LEADERS – ROLES & RESPONSIBILITIES

LEADERS – ROLES & RESPONSIBILITIES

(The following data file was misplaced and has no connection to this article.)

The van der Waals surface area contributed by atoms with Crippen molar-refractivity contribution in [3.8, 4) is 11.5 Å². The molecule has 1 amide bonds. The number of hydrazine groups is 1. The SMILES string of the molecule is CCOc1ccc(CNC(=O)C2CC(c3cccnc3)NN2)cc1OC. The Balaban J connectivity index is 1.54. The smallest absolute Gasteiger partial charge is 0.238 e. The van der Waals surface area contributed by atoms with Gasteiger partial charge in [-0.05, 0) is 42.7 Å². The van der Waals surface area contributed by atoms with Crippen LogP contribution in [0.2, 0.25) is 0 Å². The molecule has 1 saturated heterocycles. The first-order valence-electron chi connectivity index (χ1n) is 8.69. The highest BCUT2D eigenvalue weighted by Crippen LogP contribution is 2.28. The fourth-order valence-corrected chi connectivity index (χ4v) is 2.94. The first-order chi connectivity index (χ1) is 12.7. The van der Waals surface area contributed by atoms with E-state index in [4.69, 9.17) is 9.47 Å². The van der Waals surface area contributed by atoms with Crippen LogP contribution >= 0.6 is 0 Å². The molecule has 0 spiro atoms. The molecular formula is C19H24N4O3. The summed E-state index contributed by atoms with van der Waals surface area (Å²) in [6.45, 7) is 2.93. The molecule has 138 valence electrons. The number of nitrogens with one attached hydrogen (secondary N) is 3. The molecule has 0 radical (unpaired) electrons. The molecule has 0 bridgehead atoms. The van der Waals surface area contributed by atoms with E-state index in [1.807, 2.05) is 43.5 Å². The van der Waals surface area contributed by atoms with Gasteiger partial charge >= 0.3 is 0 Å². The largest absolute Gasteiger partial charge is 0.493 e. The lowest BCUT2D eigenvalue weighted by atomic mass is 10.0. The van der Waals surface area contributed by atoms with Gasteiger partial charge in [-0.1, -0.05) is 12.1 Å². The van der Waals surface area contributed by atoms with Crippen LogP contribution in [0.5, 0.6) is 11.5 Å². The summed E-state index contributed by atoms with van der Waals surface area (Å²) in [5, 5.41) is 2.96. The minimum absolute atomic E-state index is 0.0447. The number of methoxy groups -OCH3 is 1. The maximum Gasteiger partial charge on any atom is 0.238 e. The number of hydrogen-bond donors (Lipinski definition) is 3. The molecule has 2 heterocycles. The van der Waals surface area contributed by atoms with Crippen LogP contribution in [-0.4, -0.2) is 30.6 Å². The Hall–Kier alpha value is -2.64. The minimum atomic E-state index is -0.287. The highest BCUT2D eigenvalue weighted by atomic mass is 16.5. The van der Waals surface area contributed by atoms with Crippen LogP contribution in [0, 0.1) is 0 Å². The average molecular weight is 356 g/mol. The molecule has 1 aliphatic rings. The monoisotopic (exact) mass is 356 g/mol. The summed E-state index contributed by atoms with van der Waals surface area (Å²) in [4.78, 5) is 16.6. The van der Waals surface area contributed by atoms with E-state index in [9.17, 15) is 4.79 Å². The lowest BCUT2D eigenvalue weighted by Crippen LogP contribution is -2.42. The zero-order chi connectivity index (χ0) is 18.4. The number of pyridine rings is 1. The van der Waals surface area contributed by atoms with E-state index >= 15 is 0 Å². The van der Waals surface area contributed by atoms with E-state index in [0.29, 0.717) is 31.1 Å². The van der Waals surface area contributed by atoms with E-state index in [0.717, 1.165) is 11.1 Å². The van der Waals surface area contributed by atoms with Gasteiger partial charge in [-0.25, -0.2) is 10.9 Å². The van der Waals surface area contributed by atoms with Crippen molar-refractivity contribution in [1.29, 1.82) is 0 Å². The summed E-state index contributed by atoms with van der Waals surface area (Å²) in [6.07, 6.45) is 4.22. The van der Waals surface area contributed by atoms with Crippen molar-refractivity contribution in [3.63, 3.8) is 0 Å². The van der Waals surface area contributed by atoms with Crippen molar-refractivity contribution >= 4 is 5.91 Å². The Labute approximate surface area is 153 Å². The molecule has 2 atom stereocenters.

Managers in today’s organizations face a rapidly changing and often unpredictable environment. Large-scale corporate restructuring, layoffs (or “downsizing”), and mergers and acquisitions mean that today’s manager must identify new ways to produce more with fewer workers and fewer organizational layers. Attempts to create more profitable, “lean and mean” organizations have resulted in an unexpected byproduct: a sharp decline in perceptions of loyalty between the employee and the organization. As a consequence, today’s managers are challenged to motivate employees who may feel less commitment to their organizations than was previously the norm. The processes and technologies used to accomplish work are also changing, requiring managers to change with them. Total Quality Management, for example, emphasizes employee involvement. It also requires managers to assist workers in learning how to take responsibility for their work, and it requires mangers to view workers from a new perspective, that of partners in the decision-making process rather than subordinates. In addition, the introduction of ever-changing technologies has influenced the speed at which information is available and the way in which employees work together. Wal-Mart, for example, holds weekly employee meetings via satellite communication, thereby ensuring that everyone in the company receives the same information at the same time. Moreover, the growing use of personal computers (PC) networks provides a new variety of ways to link organizations together. These new technologies mean that mangers, in many instances, must now oversee the work of employees with whom they rarely meet face to face. The composition of the workforce is changing as well. In the United States, for example, the number of women and minority group members entering the workforce and advancing within organizations continues to increase. This growing diversity in the workforce, if…


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